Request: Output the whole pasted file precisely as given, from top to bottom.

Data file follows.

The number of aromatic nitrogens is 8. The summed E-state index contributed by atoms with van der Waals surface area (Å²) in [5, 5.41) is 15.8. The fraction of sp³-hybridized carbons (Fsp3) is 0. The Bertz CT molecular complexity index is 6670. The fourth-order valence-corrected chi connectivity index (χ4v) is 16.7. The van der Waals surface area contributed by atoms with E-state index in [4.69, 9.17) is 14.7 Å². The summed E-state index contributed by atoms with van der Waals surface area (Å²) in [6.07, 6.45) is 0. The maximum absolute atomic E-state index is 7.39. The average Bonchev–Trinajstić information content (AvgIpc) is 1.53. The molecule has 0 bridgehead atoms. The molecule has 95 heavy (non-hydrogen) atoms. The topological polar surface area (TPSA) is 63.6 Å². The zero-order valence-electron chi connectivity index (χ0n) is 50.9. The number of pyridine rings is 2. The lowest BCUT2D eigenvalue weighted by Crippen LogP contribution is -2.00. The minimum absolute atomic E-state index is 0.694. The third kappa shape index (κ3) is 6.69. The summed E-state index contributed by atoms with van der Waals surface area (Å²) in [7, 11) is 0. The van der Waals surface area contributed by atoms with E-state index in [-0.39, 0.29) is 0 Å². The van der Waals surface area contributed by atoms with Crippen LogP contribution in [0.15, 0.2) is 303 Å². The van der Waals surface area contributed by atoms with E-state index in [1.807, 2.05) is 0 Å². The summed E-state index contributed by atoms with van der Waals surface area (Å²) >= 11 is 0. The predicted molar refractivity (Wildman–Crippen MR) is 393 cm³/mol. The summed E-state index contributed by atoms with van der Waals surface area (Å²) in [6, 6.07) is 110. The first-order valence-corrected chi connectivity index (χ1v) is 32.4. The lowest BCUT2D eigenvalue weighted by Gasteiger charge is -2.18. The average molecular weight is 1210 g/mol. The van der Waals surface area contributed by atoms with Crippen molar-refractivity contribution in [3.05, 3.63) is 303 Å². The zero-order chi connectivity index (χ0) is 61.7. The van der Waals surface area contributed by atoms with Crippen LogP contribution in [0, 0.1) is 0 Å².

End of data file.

The number of aromatic nitrogens is 8. The summed E-state index contributed by atoms with van der Waals surface area (Å²) in [5, 5.41) is 15.8. The fraction of sp³-hybridized carbons (Fsp3) is 0. The Bertz CT molecular complexity index is 6670. The fourth-order valence-corrected chi connectivity index (χ4v) is 16.7. The van der Waals surface area contributed by atoms with E-state index in [4.69, 9.17) is 14.7 Å². The summed E-state index contributed by atoms with van der Waals surface area (Å²) in [6.07, 6.45) is 0. The maximum absolute atomic E-state index is 7.39. The average Bonchev–Trinajstić information content (AvgIpc) is 1.53. The molecule has 0 bridgehead atoms. The molecule has 95 heavy (non-hydrogen) atoms. The topological polar surface area (TPSA) is 63.6 Å². The zero-order valence-electron chi connectivity index (χ0n) is 50.9. The number of pyridine rings is 2. The lowest BCUT2D eigenvalue weighted by Crippen LogP contribution is -2.00. The minimum absolute atomic E-state index is 0.694. The third kappa shape index (κ3) is 6.69. The summed E-state index contributed by atoms with van der Waals surface area (Å²) in [7, 11) is 0. The van der Waals surface area contributed by atoms with E-state index in [-0.39, 0.29) is 0 Å². The van der Waals surface area contributed by atoms with Crippen LogP contribution in [0.15, 0.2) is 303 Å². The van der Waals surface area contributed by atoms with E-state index in [1.807, 2.05) is 0 Å². The summed E-state index contributed by atoms with van der Waals surface area (Å²) >= 11 is 0. The predicted molar refractivity (Wildman–Crippen MR) is 393 cm³/mol. The summed E-state index contributed by atoms with van der Waals surface area (Å²) in [6, 6.07) is 110. The first-order valence-corrected chi connectivity index (χ1v) is 32.4. The lowest BCUT2D eigenvalue weighted by Gasteiger charge is -2.18. The average molecular weight is 1210 g/mol. The van der Waals surface area contributed by atoms with Crippen molar-refractivity contribution in [3.05, 3.63) is 303 Å². The zero-order chi connectivity index (χ0) is 61.7. The van der Waals surface area contributed by atoms with Crippen LogP contribution in [0, 0.1) is 0 Å².